FRANKFURT, Germany — The European Central Bank is expected to frontload a series of rate hikes and sacrifice growth in the region due to the rising cost of living which is threatening to surge even higher.
ECB Executive Board Member Isabel Schnabel’s speech in Jackson Hole set the tone for the upcoming policy meeting this week. With inflation in the euro zone projected to rise to at least 10% in the coming months and the risk of consumer prices rocketing higher, a “jumbo” rate hike of 75 basis points on Thursday is certainly a possibility.
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“As frontloaded hikes can have a bigger impact on inflation expectations than a more gradual approach, a 75bp move could make sense,” said ECB watcher and Berenberg’s Chief Economist Holger Schmieding in a research note.
“Although it is largely priced in, it could still exacerbate strains in the bond markets.”
The recent halt of gas deliveries to Europe via the Nord Stream 1 pipeline has not only pushed stocks lower and increased the risk of a recession in Europe, it’s also pushed Italian government 10-year yields to 4% — the highest level since mid-June before the ECB announced the creation of an anti-fragmentation tool. High yields for Italy — much higher than those in Germany — mean the government in Rome has to pay more to borrow, exacerbating concerns over its hefty debt pile.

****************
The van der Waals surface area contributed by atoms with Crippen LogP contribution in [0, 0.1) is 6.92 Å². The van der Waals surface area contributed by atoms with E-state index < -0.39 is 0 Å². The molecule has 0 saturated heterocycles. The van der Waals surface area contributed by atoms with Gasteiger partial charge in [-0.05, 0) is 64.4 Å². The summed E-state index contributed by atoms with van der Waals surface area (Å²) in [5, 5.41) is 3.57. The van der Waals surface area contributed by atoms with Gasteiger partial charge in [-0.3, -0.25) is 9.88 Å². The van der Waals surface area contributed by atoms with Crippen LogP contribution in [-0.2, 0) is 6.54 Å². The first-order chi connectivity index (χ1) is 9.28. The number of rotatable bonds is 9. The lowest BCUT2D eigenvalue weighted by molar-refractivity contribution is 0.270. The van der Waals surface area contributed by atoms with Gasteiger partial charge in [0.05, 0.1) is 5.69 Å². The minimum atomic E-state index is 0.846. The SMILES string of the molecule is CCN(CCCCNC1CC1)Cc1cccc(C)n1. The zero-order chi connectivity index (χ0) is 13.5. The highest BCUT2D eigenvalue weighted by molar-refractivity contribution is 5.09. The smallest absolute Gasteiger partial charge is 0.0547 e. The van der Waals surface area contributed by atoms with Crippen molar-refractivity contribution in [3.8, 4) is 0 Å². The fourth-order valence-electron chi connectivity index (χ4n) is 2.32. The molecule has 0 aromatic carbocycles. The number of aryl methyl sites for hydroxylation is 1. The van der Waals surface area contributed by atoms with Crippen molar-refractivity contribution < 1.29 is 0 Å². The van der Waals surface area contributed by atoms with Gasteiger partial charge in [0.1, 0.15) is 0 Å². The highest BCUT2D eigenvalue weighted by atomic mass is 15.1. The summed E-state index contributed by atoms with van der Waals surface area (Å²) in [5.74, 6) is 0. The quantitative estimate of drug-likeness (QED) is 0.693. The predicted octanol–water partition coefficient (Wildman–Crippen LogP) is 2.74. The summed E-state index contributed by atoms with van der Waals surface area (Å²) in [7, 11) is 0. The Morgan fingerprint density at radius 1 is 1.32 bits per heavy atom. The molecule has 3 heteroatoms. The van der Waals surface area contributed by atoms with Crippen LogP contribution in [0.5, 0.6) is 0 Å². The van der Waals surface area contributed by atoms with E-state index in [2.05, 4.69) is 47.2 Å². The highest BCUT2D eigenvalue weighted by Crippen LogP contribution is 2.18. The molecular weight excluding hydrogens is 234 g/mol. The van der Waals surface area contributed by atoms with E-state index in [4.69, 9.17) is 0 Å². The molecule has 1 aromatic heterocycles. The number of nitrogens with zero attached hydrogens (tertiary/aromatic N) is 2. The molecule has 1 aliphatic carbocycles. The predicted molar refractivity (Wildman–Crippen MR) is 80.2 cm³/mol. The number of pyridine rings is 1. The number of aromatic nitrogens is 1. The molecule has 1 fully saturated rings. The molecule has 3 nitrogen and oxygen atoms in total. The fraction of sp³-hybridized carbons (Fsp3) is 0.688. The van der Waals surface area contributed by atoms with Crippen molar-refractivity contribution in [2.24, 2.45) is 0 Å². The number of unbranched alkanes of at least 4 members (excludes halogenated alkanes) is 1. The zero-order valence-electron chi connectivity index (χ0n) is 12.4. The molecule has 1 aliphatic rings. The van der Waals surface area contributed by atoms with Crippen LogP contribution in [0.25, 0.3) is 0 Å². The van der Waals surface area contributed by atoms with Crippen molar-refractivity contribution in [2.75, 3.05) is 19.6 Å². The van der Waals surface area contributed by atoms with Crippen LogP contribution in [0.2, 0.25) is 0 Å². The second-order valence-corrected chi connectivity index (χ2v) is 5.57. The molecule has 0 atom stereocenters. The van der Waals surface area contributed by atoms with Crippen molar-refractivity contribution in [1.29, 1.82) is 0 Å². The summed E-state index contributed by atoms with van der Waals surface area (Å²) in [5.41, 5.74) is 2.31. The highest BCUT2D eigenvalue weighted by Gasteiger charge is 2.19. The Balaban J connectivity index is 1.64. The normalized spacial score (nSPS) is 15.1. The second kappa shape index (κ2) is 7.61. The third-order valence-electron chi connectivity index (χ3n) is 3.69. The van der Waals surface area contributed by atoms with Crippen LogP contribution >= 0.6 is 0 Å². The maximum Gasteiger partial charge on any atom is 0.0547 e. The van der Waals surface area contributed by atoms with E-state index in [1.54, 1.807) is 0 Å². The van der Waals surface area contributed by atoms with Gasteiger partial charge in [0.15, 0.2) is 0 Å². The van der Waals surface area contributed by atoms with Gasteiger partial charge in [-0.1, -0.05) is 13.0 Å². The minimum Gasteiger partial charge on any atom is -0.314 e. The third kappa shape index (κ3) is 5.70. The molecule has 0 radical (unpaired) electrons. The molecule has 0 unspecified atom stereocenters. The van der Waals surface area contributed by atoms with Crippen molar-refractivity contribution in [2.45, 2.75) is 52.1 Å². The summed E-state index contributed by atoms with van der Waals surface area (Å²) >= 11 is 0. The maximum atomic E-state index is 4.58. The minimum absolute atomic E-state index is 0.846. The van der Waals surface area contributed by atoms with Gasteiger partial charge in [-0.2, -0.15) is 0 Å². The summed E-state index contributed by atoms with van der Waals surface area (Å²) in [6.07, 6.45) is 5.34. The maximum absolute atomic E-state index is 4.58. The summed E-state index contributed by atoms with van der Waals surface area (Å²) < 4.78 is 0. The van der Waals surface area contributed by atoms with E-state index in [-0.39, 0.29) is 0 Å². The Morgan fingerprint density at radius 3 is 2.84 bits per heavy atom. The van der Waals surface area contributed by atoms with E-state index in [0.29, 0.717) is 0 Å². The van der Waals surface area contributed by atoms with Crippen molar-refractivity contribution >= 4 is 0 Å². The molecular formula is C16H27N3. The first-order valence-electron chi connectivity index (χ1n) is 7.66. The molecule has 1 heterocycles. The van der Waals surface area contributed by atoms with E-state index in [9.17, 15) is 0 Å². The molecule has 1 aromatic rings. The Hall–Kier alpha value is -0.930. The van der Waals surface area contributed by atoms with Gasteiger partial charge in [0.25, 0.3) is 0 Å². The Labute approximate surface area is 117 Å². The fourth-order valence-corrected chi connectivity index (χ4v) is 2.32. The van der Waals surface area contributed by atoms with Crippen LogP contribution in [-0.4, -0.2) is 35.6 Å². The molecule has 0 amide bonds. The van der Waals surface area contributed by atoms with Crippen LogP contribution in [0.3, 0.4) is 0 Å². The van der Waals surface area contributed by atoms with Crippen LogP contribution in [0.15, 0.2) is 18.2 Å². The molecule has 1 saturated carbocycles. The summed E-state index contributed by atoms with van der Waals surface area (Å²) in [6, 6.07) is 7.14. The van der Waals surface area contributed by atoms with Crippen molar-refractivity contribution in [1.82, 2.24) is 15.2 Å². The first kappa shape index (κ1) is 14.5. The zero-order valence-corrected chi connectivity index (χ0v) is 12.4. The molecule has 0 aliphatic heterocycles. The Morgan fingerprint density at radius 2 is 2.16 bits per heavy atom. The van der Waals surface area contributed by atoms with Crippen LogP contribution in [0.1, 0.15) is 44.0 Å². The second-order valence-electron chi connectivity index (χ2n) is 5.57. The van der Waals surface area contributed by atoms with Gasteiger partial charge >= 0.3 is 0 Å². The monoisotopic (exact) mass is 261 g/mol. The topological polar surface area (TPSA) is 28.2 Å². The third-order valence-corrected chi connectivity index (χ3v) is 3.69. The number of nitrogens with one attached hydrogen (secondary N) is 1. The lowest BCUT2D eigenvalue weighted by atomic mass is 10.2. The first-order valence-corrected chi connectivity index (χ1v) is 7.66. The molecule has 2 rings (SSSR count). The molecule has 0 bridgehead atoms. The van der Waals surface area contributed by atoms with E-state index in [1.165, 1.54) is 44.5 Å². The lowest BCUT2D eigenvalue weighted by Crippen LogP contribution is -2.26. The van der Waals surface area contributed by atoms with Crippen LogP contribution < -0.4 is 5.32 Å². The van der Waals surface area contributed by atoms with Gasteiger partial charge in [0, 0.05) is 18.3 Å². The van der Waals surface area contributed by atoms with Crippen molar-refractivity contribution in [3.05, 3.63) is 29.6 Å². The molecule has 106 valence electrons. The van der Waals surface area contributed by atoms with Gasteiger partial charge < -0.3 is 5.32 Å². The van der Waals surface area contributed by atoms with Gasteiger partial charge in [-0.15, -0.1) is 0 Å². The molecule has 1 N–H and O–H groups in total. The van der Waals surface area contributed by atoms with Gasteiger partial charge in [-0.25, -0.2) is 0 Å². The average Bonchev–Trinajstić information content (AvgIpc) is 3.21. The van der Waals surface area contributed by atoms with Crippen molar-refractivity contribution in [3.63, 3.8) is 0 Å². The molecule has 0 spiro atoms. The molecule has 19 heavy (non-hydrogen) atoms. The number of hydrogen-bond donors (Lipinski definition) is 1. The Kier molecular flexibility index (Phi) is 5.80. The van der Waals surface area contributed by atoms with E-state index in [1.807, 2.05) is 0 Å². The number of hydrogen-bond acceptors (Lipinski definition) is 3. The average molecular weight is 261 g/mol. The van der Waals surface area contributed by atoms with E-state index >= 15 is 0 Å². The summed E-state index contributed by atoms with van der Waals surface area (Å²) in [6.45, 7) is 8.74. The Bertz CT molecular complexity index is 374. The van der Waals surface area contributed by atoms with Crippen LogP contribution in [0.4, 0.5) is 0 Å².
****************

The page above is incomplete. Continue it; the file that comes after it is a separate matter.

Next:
Inflation in the euro zone hit 9.7% in August and with the continued pressure on energy prices it’s expected to reach double-digit levels in the coming months. At the same time the risk of a recession is looming large over the region’s economy as consumers feel the pain and scale back their consumption, and companies struggle with high energy prices.
“While governments will partially ‘foot the bill’, there are limits to what extent the private sector can be shielded from this income shock,” said Dirk Schumacher with Natixis in a research note to clients.
“The drop in consumer confidence to a record low over the last months, indicates that households are aware of these limits with respect to government support. There is also increasing evidence that companies in energy intensive sectors are reducing production.”
Because of the inflation outlook, the ECB is expected to sacrifice growth in order to keep inflation expectations anchored, as this is the bank’s core mandate.
“A key take away from recent comments by ECB officials is that the hiking cycle will be less sensitive to recession than we thought,” said Deutsche Bank’s Chief Economist Mark Wall in a research note.
“We raised our terminal rate forecast by 50bp to 2.5%,” he added. The ECB’s benchmark rate is currently at zero.
The Frankfurt institution believes its “neutral” rate — an optimal level for a steady economy — to be between 1% and 2% and with inflation risk rising the ECB’s Governing Council might need to consider raising rates above that level into tightening territory.
That, of course, also raises the question about quantitative tightening — which is the technical description for shrinking the central bank’s balance sheet. Selling assets has not yet been discussed by the ECB.
“Given the threat to the ECB’s credibility, we also wonder why quantitative tightening is not discussed,” Anatoli Annenkov of Societe Generale, said in a research note. “Not using QT should imply higher rates.”
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